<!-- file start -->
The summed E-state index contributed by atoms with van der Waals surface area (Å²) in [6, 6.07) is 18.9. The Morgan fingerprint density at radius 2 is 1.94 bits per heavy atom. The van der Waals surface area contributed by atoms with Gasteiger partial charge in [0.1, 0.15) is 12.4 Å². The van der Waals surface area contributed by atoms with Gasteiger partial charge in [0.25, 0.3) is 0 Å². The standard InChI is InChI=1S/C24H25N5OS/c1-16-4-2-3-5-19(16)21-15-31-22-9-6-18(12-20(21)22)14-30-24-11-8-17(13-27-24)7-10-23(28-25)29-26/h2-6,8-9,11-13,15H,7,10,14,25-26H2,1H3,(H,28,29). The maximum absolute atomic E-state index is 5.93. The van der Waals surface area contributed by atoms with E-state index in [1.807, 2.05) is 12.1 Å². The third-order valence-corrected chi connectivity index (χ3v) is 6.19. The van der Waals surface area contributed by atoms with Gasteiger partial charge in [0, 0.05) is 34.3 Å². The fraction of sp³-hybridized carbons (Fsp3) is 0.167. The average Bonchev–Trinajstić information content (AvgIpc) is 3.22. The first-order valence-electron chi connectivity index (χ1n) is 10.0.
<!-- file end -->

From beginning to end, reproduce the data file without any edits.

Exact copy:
The summed E-state index contributed by atoms with van der Waals surface area (Å²) in [6, 6.07) is 18.9. The Morgan fingerprint density at radius 2 is 1.94 bits per heavy atom. The van der Waals surface area contributed by atoms with Gasteiger partial charge in [0.1, 0.15) is 12.4 Å². The van der Waals surface area contributed by atoms with Gasteiger partial charge in [0.25, 0.3) is 0 Å². The standard InChI is InChI=1S/C24H25N5OS/c1-16-4-2-3-5-19(16)21-15-31-22-9-6-18(12-20(21)22)14-30-24-11-8-17(13-27-24)7-10-23(28-25)29-26/h2-6,8-9,11-13,15H,7,10,14,25-26H2,1H3,(H,28,29). The maximum absolute atomic E-state index is 5.93. The van der Waals surface area contributed by atoms with E-state index in [1.807, 2.05) is 12.1 Å². The third-order valence-corrected chi connectivity index (χ3v) is 6.19. The van der Waals surface area contributed by atoms with Gasteiger partial charge in [0, 0.05) is 34.3 Å². The fraction of sp³-hybridized carbons (Fsp3) is 0.167. The average Bonchev–Trinajstić information content (AvgIpc) is 3.22. The first-order valence-electron chi connectivity index (χ1n) is 10.0.